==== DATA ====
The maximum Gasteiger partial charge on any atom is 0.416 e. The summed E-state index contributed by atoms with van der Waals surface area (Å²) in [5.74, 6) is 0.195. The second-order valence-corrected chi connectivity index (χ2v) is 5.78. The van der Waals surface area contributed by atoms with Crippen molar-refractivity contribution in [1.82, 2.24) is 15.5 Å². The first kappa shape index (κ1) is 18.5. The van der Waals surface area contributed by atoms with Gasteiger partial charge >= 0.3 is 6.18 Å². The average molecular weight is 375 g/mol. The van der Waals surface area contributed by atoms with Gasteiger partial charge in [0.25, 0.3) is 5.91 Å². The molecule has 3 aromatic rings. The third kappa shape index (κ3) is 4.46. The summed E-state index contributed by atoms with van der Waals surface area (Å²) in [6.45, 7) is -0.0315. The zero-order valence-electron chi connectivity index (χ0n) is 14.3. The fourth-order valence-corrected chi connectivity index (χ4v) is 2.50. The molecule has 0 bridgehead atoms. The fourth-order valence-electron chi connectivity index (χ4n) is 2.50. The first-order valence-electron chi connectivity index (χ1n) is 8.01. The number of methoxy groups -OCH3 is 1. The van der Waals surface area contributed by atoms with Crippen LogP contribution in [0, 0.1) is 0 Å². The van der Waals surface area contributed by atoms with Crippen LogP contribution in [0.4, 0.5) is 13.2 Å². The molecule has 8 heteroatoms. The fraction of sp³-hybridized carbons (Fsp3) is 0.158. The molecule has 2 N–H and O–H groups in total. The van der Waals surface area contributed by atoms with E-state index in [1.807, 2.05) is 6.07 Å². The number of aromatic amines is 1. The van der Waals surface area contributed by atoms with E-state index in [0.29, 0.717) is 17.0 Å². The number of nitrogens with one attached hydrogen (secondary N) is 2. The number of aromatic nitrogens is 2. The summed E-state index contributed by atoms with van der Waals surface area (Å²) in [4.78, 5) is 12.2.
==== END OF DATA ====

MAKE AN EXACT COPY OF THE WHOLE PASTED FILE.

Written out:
The maximum Gasteiger partial charge on any atom is 0.416 e. The summed E-state index contributed by atoms with van der Waals surface area (Å²) in [5.74, 6) is 0.195. The second-order valence-corrected chi connectivity index (χ2v) is 5.78. The van der Waals surface area contributed by atoms with Crippen molar-refractivity contribution in [1.82, 2.24) is 15.5 Å². The first kappa shape index (κ1) is 18.5. The van der Waals surface area contributed by atoms with Gasteiger partial charge >= 0.3 is 6.18 Å². The average molecular weight is 375 g/mol. The van der Waals surface area contributed by atoms with Gasteiger partial charge in [0.25, 0.3) is 5.91 Å². The molecule has 3 aromatic rings. The third kappa shape index (κ3) is 4.46. The summed E-state index contributed by atoms with van der Waals surface area (Å²) in [6.45, 7) is -0.0315. The zero-order valence-electron chi connectivity index (χ0n) is 14.3. The fourth-order valence-corrected chi connectivity index (χ4v) is 2.50. The molecule has 0 bridgehead atoms. The fourth-order valence-electron chi connectivity index (χ4n) is 2.50. The first-order valence-electron chi connectivity index (χ1n) is 8.01. The number of methoxy groups -OCH3 is 1. The van der Waals surface area contributed by atoms with Crippen LogP contribution in [0, 0.1) is 0 Å². The van der Waals surface area contributed by atoms with Crippen LogP contribution in [0.4, 0.5) is 13.2 Å². The molecule has 8 heteroatoms. The fraction of sp³-hybridized carbons (Fsp3) is 0.158. The molecule has 2 N–H and O–H groups in total. The van der Waals surface area contributed by atoms with E-state index in [1.807, 2.05) is 6.07 Å². The number of aromatic amines is 1. The van der Waals surface area contributed by atoms with E-state index in [0.29, 0.717) is 17.0 Å². The number of nitrogens with one attached hydrogen (secondary N) is 2. The number of aromatic nitrogens is 2. The summed E-state index contributed by atoms with van der Waals surface area (Å²) in [4.78, 5) is 12.2.